Improving Parent-Child Interaction with RDI

In clinical observations, no matter it is play, work or study, parent-child interaction often occurs in the following situations:

1) Parents over-relied on language as the medium of communication;

2) If the child did not respond immediately after receiving the instructions, the parent often corrected them right away;

3) The child did not enjoy the so-called “parent-child activities”, and felt more like escaping from this activity and eventually becoming a form of training.

Parents often attribute the "off the rails" interactions as "behavioural problems", so it is "reasonable" to move towards behaviour management, such as using candy rewards or giving behavioural consequences, to solve the so-called behavioural problems. But this will lead to children becoming more passive and resistant when communicating with people.

A boy named Wen-wen, aged 5 is on the autism spectrum. He is a smart and bright boy, often presented with repetitive behaviours during play, such as watching a high speed spinning wheel or watching a toy falling from height. Wen-wen often does not follow instructions at home and is reluctant to interact with his parents, but likes to run around in the living room; the high level of activity makes parents think that he also suffers from attention deficit/hyperactivity disorder (ADHD). Mom then sought RDI consultation and guidance through a friend's referral.

I first invited the parents and Wen-wen to do some parent-child interactive activities, such as passing a toy ball, playing musical instruments together, etc. The interactions were videotaped for analysis. During the process, it was found that the mother's guidance was relatively nervous, requiring Wen-wen to follow her rules and instructions. Father, on the other hand, was more laissez-faire and did not give clear instructions, and as a result, Wen-wen wandered around and did not follow his guidance. It is observed that both parents had different ways of guiding. However, they both use language as their primary mode of communication and guidance.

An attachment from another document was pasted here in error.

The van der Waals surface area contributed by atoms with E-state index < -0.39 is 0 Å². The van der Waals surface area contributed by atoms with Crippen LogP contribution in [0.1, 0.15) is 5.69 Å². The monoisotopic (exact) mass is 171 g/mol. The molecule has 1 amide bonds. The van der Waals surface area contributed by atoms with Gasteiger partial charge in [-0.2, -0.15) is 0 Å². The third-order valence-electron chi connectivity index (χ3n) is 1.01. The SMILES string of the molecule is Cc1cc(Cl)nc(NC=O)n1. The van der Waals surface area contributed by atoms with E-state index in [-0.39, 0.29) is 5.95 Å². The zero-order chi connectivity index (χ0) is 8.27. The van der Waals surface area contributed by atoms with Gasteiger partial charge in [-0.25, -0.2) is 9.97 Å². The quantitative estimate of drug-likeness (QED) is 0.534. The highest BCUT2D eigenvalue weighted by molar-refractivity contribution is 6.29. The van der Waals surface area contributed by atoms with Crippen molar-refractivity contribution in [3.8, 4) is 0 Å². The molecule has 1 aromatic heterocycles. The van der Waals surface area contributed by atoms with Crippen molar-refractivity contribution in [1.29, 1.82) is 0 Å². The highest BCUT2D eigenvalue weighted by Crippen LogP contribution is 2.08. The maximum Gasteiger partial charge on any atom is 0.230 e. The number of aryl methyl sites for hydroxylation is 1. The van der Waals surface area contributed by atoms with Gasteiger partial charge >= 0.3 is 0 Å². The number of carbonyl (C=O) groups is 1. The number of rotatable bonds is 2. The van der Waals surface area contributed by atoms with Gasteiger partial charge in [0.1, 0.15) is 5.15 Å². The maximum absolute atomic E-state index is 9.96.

After a period of practice and the supervision of the RDI Consultant, the parents have adjusted their own guiding methods: mother learns to slow down, reduces reliance on language, and instead uses gestures or eyes-gazes, and refocus on interaction with Wen-wen. Dad, on the other hand, pays more attention to the environment before guiding, preventing Wen-wen from being distracted from his environment. In addition, when interacting with Wen-wen, he gets physically closer to Wen-wen and reminds Wen-wen to participate in activities together. The most important thing is that the change in parenting style has reduced Wen-wen's resistance to interaction. Even if he walks away from time to time during the interaction, he returns to his parents. The interaction quality and time have both increased.

There is no greater benefit for children in developing a balanced interaction. Children can learn social skills from their parents, and later enjoy sharing and building relationships with others. This is a personal growth that parents are happy to see.

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